Anxiety bring more people to treatment than any other psychological condition. “The craze for anxiety” has made anxiety treatments a billion dollar industry. Type “anxiety treatment” in Google and you’ll find all kinds of “cures” and “solutions” of nearly infinite variety, from various forms of psychotherapy, non-traditional approaches such as hypnotherapy, courses, books and seminars, and of course, perhaps the most popular treatment, medication.
What really works?
In the quest for relief, many sufferers of anxiety will have tried many things with only minor benefits… and little or no understanding of the true nature of anxiety.
There is little evidence that the use of medication alone reduces the frequency and severity of symptoms. Many exhibit the same levels of fear and avoidance after treatment with drugs as before. Other methods may take years or provide only temporary relief. Repeatedly it is cognitive NLP-style methods for change that have proven to be most effective.
Anxiety: Mind or Body?
The way we think of a problem will determine how we approach it and how we attempt to treat it, and conceptions of anxiety may lead to either resolution of anxiety or persistence of symptoms.
The Medical Model
Popular conceptions suggest that anxiety is an illness requiring medical treatment. According to these ideas, the symptoms of anxiety are caused by a chemical imbalance, the brain’s hard-wiring or genetic inheritance. Yet, research does not support any of these claims. To attribute anxiety to a chemical imbalance is overly simplistic and does not account for the range of symptoms or cognitive biases displayed by sufferers of anxiety. Studies have shown that the role of genetics is only partial and may lead to a predisposition to develop anxiety symptoms, but not a full-fledged condition. Although brain scans of someone suffering from anxiety differ from other non-sufferers, scans after treatments will show that activation in certain areas of the brain has changed. This means that anxiety has a physiological counterpart, but not that anxiety is caused by physiology.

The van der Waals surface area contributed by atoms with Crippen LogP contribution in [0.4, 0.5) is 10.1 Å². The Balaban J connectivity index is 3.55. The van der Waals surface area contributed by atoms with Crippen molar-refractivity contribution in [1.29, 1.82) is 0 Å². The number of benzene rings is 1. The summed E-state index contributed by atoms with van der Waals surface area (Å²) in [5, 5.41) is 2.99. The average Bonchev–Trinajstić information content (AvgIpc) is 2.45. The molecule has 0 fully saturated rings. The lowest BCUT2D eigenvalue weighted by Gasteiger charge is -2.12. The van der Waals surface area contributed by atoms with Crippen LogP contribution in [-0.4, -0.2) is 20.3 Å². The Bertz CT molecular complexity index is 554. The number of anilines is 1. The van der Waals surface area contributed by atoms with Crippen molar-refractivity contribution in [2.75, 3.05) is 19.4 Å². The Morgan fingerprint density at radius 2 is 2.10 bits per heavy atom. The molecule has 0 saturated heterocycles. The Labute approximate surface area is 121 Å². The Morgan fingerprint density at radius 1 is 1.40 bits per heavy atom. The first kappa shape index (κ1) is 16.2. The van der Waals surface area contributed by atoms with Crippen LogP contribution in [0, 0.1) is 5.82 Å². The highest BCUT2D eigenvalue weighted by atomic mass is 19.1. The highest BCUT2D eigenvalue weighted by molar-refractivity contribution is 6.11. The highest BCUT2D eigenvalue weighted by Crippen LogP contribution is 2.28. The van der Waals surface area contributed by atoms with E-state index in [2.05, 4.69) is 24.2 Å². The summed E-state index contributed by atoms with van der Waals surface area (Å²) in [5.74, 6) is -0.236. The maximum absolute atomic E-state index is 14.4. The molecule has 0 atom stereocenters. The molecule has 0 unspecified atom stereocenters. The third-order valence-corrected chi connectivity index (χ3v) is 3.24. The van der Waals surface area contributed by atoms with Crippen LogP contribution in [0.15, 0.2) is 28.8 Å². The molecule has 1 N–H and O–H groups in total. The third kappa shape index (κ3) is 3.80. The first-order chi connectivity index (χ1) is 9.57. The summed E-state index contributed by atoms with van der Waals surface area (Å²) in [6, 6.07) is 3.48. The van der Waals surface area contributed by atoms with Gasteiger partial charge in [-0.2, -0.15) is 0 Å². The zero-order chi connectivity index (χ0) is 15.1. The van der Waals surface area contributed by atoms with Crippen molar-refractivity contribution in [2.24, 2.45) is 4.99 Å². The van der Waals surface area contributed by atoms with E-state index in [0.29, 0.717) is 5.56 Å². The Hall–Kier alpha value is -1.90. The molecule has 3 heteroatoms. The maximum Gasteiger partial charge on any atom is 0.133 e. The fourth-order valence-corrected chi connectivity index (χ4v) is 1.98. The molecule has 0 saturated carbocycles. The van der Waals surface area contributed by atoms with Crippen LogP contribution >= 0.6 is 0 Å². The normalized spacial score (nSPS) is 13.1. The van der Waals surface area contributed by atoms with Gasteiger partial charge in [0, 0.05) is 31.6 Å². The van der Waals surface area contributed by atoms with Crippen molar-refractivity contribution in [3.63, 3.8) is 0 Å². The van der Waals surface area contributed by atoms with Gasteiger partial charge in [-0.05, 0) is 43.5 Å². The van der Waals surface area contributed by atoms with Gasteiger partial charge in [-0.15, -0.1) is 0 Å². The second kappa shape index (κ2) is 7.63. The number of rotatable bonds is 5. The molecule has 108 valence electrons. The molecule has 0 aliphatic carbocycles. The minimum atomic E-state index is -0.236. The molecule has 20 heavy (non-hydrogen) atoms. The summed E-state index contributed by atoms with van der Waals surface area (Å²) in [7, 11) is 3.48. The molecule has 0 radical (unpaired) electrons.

The medicalization of anxiety symptoms has a number of consequences. By defining anxiety as an illness or medical condition, many are left feeling that there is little they can do for relief. Sufferers may find themselves feeling like victims of their symptoms and may come to identify with their condition (I’m just an anxious person, there’s not much I can do). These views prevent individuals from resolving their anxiety and can lead to it becoming a life-long condition.
Is medication a solution to anxiety?
The medical model proposes that the solution to anxiety is medication. This is extremely profitable for pharmaceutical companies, attractive to doctors as it is simple and straightforward to write a prescription, and perhaps highly desirable by sufferers in search of rapid relief. But medication is not a solution. It does not resolve anxiety, it reduces the symptoms and provides relief.
The downside to medication as a treatment for anxiety, besides numerous unpleasant side effects, is that it does not help the sufferer resolve any of the issues underlying the anxiety symptoms. Anxiety is not the problem, it is the symptom of a problem. Medication does not solve the causes. Once medication is terminated, the severity of symptoms tends to return to previous levels. Also, medication doesn’t enable a person to learn new and more effective strategies for dealing with stressful life events, handle worries and challenges or acquire tools for taking charge of overwhelming emotions and planning for the future.
The Cognitive Model
More and more popular are cognitive approaches to anxiety. With the growing popularity of CBT (cognitive behavioural therapy) and methods such as NLP, and greater research into anxiety, cognitive models provide a more complete explanation for the variety of symptoms characteristic of anxiety. In addition, research consistently shows that cognitive treatments provide the greatest long-term benefits to sufferers of anxiety.